(659d) Kidney Stone Growth Modification: Insights from First Principles Calculations

Authors: 
Taylor, M. G., University of Pittsburgh
Chung, J., University of Houston
Carnaval, I., University of Pittsburgh
Rimer, J. D., University of Houston
Mpourmpakis, G., University of Pittsburgh

Nearly 1 in 11 Americans will develop kidney stones during their lives1. Kidney stones are largely composed of calcium oxalate monohydrate (COM) crystals and develop as a result of heightened concentrations of oxalate in urine 2. Previous work 2 has identified citric acid (CA) as an effective COM crystal growth modifier. Recently, Dr. Rimer’s group at the University of Houston has shown that hydroxycitric acid (HCA) is a highly effective COM crystal growth modifier with notably different growth modification properties than CA. HCA is a molecule with the same structure as CA except for an additional hydroxyl functional group. In this work we use first-principles calculations to elucidate the growth modification mechanisms of CA and HCA at the molecular level. Ab-initio pKa calculations3demonstrate that HCA exhibits lower deprotonation constants than CA due to increased intramolecular hydrogen bonding. Accelerated Density Functional Theory calculations (accounting for solvent effects) revealed that HCA exhibits increased folding capability and binding affinity to both calcium ions and oxalate surfaces than CA. Most importantly this work introduces concepts that may be used in the rational design of effective kidney stone growth modifiers.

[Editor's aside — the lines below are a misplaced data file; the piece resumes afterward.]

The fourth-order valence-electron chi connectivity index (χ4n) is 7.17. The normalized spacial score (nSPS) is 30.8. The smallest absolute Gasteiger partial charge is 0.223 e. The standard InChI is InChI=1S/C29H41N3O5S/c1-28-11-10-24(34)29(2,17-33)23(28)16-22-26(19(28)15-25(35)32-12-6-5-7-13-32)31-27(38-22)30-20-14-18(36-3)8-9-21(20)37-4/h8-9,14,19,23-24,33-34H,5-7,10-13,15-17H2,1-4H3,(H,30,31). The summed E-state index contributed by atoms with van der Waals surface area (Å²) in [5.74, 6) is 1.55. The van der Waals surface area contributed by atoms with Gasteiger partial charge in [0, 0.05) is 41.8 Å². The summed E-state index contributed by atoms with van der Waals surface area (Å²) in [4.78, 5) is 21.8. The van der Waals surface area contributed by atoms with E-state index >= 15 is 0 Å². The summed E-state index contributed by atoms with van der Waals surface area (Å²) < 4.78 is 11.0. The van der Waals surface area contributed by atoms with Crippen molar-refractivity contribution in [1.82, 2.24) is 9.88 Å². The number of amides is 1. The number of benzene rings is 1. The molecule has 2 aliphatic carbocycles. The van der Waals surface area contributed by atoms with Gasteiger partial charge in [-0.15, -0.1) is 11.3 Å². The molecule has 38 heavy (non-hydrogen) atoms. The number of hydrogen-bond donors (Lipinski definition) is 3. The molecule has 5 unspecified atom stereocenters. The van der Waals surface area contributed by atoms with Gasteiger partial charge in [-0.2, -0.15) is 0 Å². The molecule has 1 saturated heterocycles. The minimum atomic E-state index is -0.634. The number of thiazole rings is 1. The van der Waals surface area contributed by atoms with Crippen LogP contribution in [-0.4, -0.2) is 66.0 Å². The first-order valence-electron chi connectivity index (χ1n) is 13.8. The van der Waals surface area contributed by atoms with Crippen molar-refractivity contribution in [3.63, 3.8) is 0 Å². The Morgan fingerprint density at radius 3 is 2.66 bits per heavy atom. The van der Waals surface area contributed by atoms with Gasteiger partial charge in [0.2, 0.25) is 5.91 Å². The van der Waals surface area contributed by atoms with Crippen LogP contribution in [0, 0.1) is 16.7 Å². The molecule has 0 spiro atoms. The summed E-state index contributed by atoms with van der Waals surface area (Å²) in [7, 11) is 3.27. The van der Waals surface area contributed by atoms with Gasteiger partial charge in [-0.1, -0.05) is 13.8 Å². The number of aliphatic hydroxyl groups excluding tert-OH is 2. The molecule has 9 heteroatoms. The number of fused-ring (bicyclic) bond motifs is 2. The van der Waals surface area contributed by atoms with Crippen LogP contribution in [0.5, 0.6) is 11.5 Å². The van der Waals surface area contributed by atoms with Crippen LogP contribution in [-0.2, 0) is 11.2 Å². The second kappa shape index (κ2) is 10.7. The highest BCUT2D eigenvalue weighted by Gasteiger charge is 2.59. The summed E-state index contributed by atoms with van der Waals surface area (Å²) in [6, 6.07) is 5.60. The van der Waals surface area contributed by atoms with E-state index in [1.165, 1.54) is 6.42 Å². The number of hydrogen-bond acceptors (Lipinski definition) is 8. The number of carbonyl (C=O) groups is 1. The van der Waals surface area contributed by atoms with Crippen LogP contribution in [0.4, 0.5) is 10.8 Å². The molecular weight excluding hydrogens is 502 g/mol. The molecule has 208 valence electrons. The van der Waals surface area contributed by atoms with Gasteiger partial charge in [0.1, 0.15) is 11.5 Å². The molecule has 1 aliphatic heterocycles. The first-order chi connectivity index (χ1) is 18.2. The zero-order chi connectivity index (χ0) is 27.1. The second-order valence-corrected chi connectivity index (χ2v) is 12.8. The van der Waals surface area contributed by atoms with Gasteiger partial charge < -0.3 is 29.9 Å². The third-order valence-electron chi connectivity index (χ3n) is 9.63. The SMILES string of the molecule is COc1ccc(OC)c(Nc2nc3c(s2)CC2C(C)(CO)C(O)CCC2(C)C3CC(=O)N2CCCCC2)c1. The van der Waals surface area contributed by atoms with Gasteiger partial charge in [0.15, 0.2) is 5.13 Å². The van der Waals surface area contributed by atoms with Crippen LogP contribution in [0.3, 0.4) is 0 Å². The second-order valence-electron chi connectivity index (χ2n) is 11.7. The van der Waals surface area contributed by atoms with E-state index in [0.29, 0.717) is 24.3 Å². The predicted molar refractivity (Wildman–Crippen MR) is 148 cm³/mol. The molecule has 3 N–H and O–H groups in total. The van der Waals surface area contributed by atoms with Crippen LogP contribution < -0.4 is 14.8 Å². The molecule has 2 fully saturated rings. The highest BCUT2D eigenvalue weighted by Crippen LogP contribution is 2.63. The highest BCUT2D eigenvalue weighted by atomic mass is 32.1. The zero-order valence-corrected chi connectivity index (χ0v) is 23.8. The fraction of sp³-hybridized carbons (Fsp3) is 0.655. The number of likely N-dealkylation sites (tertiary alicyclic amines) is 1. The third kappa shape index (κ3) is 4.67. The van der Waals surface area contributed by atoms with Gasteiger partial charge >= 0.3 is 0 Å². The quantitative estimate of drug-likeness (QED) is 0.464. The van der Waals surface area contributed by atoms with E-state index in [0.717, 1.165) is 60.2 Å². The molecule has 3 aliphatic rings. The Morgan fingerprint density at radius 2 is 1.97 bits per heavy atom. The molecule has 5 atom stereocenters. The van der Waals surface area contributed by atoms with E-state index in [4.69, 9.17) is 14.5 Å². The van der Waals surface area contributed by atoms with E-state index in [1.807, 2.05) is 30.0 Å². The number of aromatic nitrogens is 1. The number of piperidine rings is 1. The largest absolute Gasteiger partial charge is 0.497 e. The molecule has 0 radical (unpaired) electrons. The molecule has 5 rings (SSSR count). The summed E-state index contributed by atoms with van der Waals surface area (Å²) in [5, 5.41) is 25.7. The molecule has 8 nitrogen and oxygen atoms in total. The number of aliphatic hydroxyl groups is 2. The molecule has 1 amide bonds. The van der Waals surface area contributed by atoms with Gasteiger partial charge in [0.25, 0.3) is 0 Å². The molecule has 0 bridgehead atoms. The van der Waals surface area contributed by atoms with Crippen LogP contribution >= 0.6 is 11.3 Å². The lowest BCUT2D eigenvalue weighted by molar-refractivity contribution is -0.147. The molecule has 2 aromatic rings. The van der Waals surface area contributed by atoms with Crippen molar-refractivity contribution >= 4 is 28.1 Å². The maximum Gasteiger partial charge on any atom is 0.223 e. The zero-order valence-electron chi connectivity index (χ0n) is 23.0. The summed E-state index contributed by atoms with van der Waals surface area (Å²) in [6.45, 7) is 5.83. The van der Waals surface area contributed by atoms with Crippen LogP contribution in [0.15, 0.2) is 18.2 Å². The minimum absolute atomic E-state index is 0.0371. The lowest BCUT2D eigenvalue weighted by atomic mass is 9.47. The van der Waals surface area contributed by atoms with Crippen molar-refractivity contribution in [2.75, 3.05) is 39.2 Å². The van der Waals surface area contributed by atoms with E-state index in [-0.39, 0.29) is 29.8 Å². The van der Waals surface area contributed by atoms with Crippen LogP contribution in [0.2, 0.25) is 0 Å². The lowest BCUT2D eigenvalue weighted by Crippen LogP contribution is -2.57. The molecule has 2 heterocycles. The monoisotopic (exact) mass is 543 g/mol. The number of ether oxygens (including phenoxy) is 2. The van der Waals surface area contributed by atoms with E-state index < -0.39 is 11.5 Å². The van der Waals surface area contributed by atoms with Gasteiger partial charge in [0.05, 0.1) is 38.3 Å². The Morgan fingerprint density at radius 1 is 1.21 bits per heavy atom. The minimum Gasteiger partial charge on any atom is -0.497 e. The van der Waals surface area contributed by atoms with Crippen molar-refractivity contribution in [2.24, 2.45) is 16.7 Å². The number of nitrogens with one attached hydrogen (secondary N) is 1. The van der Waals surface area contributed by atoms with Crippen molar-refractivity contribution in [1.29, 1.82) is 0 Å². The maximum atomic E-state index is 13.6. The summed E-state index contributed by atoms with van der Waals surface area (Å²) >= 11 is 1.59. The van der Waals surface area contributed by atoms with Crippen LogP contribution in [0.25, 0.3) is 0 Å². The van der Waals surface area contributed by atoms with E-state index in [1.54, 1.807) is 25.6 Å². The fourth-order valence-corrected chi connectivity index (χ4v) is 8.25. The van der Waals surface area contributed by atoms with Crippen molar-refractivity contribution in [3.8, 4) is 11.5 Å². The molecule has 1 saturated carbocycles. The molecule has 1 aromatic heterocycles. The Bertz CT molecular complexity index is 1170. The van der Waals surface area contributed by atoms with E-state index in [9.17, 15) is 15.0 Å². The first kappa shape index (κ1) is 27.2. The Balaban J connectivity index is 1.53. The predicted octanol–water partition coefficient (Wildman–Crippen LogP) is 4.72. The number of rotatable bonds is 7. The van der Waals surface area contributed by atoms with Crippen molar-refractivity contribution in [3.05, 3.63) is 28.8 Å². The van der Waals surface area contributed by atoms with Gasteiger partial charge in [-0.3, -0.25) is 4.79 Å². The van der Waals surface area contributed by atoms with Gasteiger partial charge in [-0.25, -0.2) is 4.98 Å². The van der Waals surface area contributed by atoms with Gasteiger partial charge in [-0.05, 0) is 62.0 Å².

References

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  2. Qiu, S. R., Wierzbicki, a., Orme, C. a., Cody, a. M., Hoyer, J. R., Nancollas, G. H., Zepeda, S., and De Yoreo, J. J. Proceedings of the National Academy of Sciences of the United States of America 101(7), 1811–1815 (2004).
  3. Feng, S., Bagia, C., and Mpourmpakis, G. Journal of Physical Chemistry A 117, 5211–5219 (2013).